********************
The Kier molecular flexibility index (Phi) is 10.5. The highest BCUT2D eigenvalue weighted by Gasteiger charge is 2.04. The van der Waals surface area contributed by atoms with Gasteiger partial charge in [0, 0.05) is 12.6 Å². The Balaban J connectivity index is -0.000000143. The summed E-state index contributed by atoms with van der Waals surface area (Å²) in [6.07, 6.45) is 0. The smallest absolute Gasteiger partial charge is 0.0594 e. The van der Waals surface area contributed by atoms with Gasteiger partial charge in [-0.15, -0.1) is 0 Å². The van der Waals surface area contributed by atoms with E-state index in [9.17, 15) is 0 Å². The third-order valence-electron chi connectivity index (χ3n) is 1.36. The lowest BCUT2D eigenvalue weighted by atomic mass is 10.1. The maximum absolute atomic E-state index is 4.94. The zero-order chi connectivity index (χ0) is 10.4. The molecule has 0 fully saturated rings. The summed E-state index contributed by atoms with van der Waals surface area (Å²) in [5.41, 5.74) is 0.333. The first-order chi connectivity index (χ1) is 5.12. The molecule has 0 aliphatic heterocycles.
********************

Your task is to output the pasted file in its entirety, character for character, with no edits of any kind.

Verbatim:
The Kier molecular flexibility index (Phi) is 10.5. The highest BCUT2D eigenvalue weighted by Gasteiger charge is 2.04. The van der Waals surface area contributed by atoms with Gasteiger partial charge in [0, 0.05) is 12.6 Å². The Balaban J connectivity index is -0.000000143. The summed E-state index contributed by atoms with van der Waals surface area (Å²) in [6.07, 6.45) is 0. The smallest absolute Gasteiger partial charge is 0.0594 e. The van der Waals surface area contributed by atoms with Gasteiger partial charge in [-0.15, -0.1) is 0 Å². The van der Waals surface area contributed by atoms with E-state index in [9.17, 15) is 0 Å². The third-order valence-electron chi connectivity index (χ3n) is 1.36. The lowest BCUT2D eigenvalue weighted by atomic mass is 10.1. The maximum absolute atomic E-state index is 4.94. The zero-order chi connectivity index (χ0) is 10.4. The molecule has 0 fully saturated rings. The summed E-state index contributed by atoms with van der Waals surface area (Å²) in [5.41, 5.74) is 0.333. The first-order chi connectivity index (χ1) is 5.12. The molecule has 0 aliphatic heterocycles.